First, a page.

Libyan activists and civil society organizations such as Lawyers for Justice in Libya have expressed concerns. They’re urging the GNC to respect human rights and the rule of law and to prevent the law from being used as a tool for retribution and revenge. In addition, Human Rights Watch (HRW) issued a statement last month that urged the GNC to "define explicitly which positions under [Qaddafi] and which past acts warrant exclusion from public office, and for how long." HRW also warned that "vague terminology" would enable the law to be used for partisan purposes. Mustafa Abduljalil, a leader of the previous post-revolutionary government, has drawn attention to the same issues.

Abduljalil, also minister of justice under Gaddafi’s regime before defecting in the early days of the revolution in 2011 to form the NTC with Mahmoud Jibril and others, spoke out against the isolation law in a recent TV interview. Abduljalil described the law as a battleground between political parties, one where the parties are now trying to topple each other after toppling Gaddafi. He also stated that those pushing for the law are targeting Mahmoud Jibril in particular due to his wide popularity among Libyans — a factor that largely prevented the Islamists from surging to victory in Libya’s general elections last year.

Hasan Al-Amin, a leading human rights activist within the GNC and a member of the committee that drafted the law, said in a recent newspaper interview the parties pressured them to work fast, and that this led to a badly written bill. Now the GNC is passing the draft bill along to the legal and constitutional affairs committees for revision. The present version proposes that those affected will be isolated from leadership roles for a period of ten years; but Al-Amin stated that many GNC members say that five years should suffice. According to the national political roadmap adopted by the former transitional government in 2011, the law must be assured of constitutional immunity (in other words, the supreme court will not be allowed to assess its constitutionality). Such an amendment will require the approval of two-thirds of the members of the GNC for passage. Since the law targets many of the GNC members, though, it’s highly unlikely that they will vote "yes."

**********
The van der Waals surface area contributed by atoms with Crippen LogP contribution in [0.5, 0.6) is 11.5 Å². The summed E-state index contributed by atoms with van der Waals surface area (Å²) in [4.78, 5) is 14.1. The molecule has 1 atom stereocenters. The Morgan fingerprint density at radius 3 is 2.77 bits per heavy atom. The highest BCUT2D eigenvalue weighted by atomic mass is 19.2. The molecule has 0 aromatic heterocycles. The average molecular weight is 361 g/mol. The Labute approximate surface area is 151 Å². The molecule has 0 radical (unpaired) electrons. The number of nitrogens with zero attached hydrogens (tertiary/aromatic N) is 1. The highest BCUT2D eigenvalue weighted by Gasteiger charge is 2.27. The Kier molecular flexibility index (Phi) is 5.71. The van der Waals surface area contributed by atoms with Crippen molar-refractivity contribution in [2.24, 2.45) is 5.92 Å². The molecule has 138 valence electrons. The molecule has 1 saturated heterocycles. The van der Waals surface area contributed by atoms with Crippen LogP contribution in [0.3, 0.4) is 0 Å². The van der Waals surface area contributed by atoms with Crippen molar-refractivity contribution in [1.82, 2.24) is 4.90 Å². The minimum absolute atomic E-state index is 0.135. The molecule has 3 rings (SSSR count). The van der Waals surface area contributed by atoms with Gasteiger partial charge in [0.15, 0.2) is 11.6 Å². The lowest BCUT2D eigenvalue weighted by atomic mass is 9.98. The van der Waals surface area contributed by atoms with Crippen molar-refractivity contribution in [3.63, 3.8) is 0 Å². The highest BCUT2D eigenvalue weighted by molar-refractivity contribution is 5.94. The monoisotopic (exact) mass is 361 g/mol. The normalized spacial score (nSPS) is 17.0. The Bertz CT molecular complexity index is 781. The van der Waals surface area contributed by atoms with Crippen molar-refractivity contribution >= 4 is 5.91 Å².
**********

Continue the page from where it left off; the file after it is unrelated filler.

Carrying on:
The law in its current form would undermine current efforts to achieve national reconciliation in Libya. It would polarize politics and society, hindering Libya’s transition to democracy and rule of law. This seems particularly risky in light of the fact that the country right now has no mechanisms or institutions to guarantee that such a law will be enforced justly. Without such safeguards, Libya’s isolation law runs the risk of paving the way to a new tyranny.  

Mohamed Eljarh is the Libya blogger for Transitions. Read the rest of his posts here

Mohamed Eljarh is a writer for Foreign Policy's Democracy Lab and a non-resident fellow at the Atlantic Council's Rafik Hariri Center for the Middle East. Follow him on Twitter at @Eljarh.

More from Foreign Policy

An illustration shows George Kennan, the father of Cold War containment strategy.
An illustration shows George Kennan, the father of Cold War containment strategy.

Is Cold War Inevitable?

A new biography of George Kennan, the father of containment, raises questions about whether the old Cold War—and the emerging one with China—could have been avoided.

U.S. President Joe Biden speaks on the DISCLOSE Act.
U.S. President Joe Biden speaks on the DISCLOSE Act.

So You Want to Buy an Ambassadorship

The United States is the only Western government that routinely rewards mega-donors with top diplomatic posts.

Chinese President Xi jinping  toasts the guests during a banquet marking the 70th anniversary of the founding of the People's Republic of China on September 30, 2019 in Beijing, China.
Chinese President Xi jinping toasts the guests during a banquet marking the 70th anniversary of the founding of the People's Republic of China on September 30, 2019 in Beijing, China.

Can China Pull Off Its Charm Offensive?

Why Beijing’s foreign-policy reset will—or won’t—work out.

Turkish Defense Minister Hulusi Akar chairs a meeting in Ankara, Turkey on Nov. 21, 2022.
Turkish Defense Minister Hulusi Akar chairs a meeting in Ankara, Turkey on Nov. 21, 2022.

Turkey’s Problem Isn’t Sweden. It’s the United States.

Erdogan has focused on Stockholm’s stance toward Kurdish exile groups, but Ankara’s real demand is the end of U.S. support for Kurds in Syria.